The Palmer Amaranth Project

Investigation of the recent agricultural invasion of Palmer amaranth


The most agriculturally problematic species in the weedy plant genus Amaranthus is A. palmeri (Palmer amaranth), which has rapidly evolved herbicide resistance: populations of the species are now insensitive to herbicides that target six different biological pathways. Agricultural research has focused on understanding the genetic mutations underlying the resistance mechanisms in Palmer amaranth. However, there has been no genetic investigation of the species’ remarkable range expansion out of the desert Southwest and aggressive invasion into agricultural fields in the eastern U.S. and Central California, and no development of a population genetic framework for the invasion that could relate neutral genetic variation (reflecting demographic changes) to agriculturally-adaptive genetic variation, such as herbicide resistance.

With funding from the USDA, we have begun a broad collaborative project with Dr. Chance Riggins at the University of Illinois and Dr. Anil Shrestha at CSU, Fresno) focused on exploring the evolution of agricultural invasiveness and herbicide resistance evolution in the species as a whole, with the applied goal of developing data-driven management strategies designed to curb resistance evolution and spread.  We have collected seed and leaf samples from populations of Palmer amaranth across its native range in the southwestern U.S., and from California’s Central Valley, including one population confirmed resistant to glyphosate (RoundUp).  This summer, genotyping-by-sequencing analysis will be performed for these populations, as well as Palmer amaranth populations from the eastern invaded portion of its range (the Midwest and Southeast U.S.).  Subsequent bioinformatics analyses will allow calculation of genetic diversity and structure metrics for Palmer amaranth across its native range; this SNP data will subsequently be used for tests of selection, and model-based inferences about the invasion process in the west (Central California) vs. the eastern U.S.  Simultaneously, our lab is performing molecular and greenhouse tests for resistance to several different classes of herbicides, including ALS-inhibitors, PPO-inhibitors, and glyphosate, on populations in the native and invaded ranges.  Finally, our bioinformatics results will be used as a genetic foundation for comparative common garden studies to test hypotheses about local adaptation in the native and invaded ranges of Palmer amaranth.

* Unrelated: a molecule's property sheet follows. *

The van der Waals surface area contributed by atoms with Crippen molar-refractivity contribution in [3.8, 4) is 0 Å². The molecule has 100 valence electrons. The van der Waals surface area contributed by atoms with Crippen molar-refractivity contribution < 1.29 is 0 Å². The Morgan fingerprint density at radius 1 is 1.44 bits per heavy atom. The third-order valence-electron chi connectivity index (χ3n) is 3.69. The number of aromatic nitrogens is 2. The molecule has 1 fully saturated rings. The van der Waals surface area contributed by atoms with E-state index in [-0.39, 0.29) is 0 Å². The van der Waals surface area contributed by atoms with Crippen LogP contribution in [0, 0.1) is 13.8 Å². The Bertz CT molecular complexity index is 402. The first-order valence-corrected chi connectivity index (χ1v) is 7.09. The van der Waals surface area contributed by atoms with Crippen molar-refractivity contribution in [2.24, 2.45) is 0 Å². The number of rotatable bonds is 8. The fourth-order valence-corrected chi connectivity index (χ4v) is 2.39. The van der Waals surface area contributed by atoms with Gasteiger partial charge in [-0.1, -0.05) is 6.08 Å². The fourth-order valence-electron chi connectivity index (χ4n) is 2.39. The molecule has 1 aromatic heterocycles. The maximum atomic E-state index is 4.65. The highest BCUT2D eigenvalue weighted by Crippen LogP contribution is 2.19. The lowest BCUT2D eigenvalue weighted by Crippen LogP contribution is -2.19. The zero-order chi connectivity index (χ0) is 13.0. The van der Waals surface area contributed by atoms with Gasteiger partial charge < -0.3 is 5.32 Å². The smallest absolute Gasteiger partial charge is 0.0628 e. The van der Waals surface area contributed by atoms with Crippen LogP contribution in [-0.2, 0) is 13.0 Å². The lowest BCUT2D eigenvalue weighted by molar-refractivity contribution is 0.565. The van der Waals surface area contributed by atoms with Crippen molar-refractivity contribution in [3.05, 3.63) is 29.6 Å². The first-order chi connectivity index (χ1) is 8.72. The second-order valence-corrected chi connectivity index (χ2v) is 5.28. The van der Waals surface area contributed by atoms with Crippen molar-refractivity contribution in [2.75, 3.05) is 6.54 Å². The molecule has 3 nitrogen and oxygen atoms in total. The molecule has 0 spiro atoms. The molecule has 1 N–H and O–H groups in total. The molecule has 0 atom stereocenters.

Our proposal to perform similar genetic and common garden studies with waterhemp (Amaranthus tuberculatus), a problematic Midwestern agricultural weed that has just begun to appear in the Central Valley, was recently funded by the CSU Agricultural Research Institute.